The Wild West of Campaign Funding
For the first time since campaign laws were enacted, we’re facing a presidential campaign in which neither candidate will accept federal funds.
Refusing public money also removes the limitations that come with it. In a recent statement to the House, Paul S. Ryan of the Campaign Legal Center described “how current laws and regulations . . . have made this year’s elections a ‘Wild West’ of money in politics.”
Money = Free Speech?
U.S. campaign finance reform dates back to the Tillman Act of 1907, which outlawed the direct contributions of corporations to political campaigns. The government tightened the rules in 1940 with so-called pay-to-play regulations, designed to end corruption among federal contractors who were making campaign contributions in order to secure business.
More reform followed in the 1970s, some of it a reaction to irregularities uncovered during the Watergate scandal. At that time, the argument was made in Buckley v. Valeo that campaign contributions were a form of free speech and covered by the First Amendment. That decade also saw the creation of the Federal Election Commission (FEC), an agency dedicated to campaign finance regulation.
McCain-Feingold, or the Bipartisan Campaign Reform Act of 2002, was the most recent major federal legislation on campaign finance. In 2010, the idea of money as free speech returned in Citizens United v. Federal Election Commission, where corporate funding of independent political broadcasts was affirmed as falling within the rights entitled in the First Amendment.
The recent introduction of Super PACs also changes the face of campaign finance.
Obama Sets a Precedent
Current campaign finance law allows candidates to receive “matching funds” from the federal government if they abide by strict limits on campaign spending. These funds are available for both primary and general election campaigns.
In 2008, Barack Obama became the first candidate to decline federal matching funds for the general election. Mitt Romney has also declined all matching funds.
The new world of campaign finance has allowed the president to pile up a huge advantage. The Obama campaign’s March 31 FEC filing showed $104 million cash on hand—10 times more than the Romney campaign has in the bank.
The President employs a clever strategy, fundraising mostly for the benefit of the Democratic Party rather than his own reelection campaign. Political parties may give large sums of money to its candidates’ campaigns, while donations from individuals are limited. In this way, Obama and the Democrats have raised more than $350 million, including nearly $200 million for the president’s campaign.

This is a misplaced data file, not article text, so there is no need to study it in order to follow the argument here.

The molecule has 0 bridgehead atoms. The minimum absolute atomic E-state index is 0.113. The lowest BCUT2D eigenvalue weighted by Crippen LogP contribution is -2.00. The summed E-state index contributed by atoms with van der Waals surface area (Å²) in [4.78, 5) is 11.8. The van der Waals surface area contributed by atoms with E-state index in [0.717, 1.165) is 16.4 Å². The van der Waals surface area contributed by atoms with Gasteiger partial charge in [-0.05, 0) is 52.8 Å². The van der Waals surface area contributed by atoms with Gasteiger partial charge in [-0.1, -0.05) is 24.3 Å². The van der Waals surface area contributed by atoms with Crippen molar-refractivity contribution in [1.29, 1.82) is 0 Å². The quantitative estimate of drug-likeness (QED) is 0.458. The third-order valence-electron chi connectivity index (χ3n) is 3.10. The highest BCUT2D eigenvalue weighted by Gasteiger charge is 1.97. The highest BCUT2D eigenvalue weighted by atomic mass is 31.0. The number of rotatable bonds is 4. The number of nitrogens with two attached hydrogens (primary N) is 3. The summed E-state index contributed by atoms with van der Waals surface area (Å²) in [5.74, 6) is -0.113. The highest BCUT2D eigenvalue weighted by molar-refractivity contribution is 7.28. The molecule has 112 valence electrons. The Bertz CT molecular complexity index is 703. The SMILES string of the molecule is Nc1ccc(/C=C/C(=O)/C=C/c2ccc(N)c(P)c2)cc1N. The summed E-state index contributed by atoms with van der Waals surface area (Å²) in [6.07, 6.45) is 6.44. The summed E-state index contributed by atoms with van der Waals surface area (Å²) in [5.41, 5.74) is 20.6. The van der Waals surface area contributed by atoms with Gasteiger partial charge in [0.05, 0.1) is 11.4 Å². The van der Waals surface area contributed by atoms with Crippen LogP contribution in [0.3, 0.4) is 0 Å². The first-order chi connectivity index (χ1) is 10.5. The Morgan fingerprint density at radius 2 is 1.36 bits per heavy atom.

Romney’s Victory Fund
FEC filings show that the Obama campaign raised $35 million in March, while Romney took in less than $13 million. However, Romney’s fundraising has shown new life since Rick Santorum dropped out of the race.
Earlier this month, Romney introduced the Romney Victory Fund. Donors are being asked to give $75,800 to the fund. Some of the donations will go directly to the Romney campaign and some to the Republican National Committee. But $40,000—the legal maximum of $10,000 each—will go to state party accounts in Idaho, Oklahoma, Vermont, and Massachusetts. The money in these accounts will be used to help Romney in the November election.
Big Money and Little Money
Some critics see these innovations as little more than legal money laundering. But they also reveal interesting differences in the sources of each candidate’s money.
More than 60% of Romney’s donations are $2,500 or more, while only 25% of Obama’s supporters give at that level. Some 45% of the money Obama raises is less than $200, while just 10% of Romney’s money comes from small contributors.
The Super PAC Factor
For Romney, the big equalizer for Obama’s cash advantage may be the Super PAC factor. So far, the liberal Super PACs have had little success in matching their conservative rivals. Priorities USA Action, a Super PAC that supports Obama, took in just $4.5 million from January through March. During that same period, Republican strategist Karl Rove’s American Crossroads Super PAC raised $49 million. The pro-Romney Restore Our Future Super PAC raised nearly $9 million in March alone.
Interactive Campaign Finance Explorer (The Washington Post)
Pushback for Romney Fund (The Wall Street Journal)
Campaign Legal Center, statement by Paul S. Ryan to Congressional Legal Forum on Campaign Finance, April 18, 2012